Ten percent of water samples at California beaches last year contained more human fecal bacteria than the state allows, according to a study released today by the Natural Resources Defense Council.
Violations of daily maximum bacterial standards at 227 California beaches increased 4% from 2007 to 2008, the study found.
"Many Californians were sickened or became ill after going to polluted beaches last year," Michelle Mehta, an attorney with the council's water program, said in a written statement. "The problem of beach water pollution has not improved and millions of people visiting California's world-renowned beaches continue to be at risk."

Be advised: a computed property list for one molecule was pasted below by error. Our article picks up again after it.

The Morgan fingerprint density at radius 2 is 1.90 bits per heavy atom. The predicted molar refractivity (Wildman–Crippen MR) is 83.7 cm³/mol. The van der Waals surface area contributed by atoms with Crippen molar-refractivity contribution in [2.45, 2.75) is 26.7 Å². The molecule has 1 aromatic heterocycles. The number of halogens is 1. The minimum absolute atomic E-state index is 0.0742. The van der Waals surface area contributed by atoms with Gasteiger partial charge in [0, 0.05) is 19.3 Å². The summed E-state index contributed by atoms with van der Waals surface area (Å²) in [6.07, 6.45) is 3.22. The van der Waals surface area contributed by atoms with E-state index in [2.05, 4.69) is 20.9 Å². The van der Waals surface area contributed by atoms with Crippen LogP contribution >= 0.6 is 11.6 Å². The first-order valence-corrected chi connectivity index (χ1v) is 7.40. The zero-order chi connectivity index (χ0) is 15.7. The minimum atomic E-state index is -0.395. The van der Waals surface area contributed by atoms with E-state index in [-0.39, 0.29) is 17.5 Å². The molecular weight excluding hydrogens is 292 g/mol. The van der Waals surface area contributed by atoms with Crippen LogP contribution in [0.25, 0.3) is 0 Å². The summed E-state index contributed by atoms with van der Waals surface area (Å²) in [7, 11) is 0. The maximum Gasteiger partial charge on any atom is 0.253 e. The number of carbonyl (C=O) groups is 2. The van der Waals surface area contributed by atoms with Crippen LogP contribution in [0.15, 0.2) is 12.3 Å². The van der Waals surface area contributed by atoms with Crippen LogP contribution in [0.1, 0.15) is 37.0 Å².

Although California may be famous for its surfing and swimming, the state ranked among the worst in beach water quality nationwide, coming in 22nd out of 30 coastal states. Los Angeles County was home to the most polluted beach water, with 20% of samples exceeding state standards.
In May, Heal the Bay also ranked Los Angeles beaches as worst in the state for water quality.
Bacteria can flow into beach water from sewage accidents such as the spill that forced closures in Long Beach on Monday. Storm water flowing through urban areas can also pick up animal waste, fertilizer, motor oil and other contaminants that are dumped into the ocean.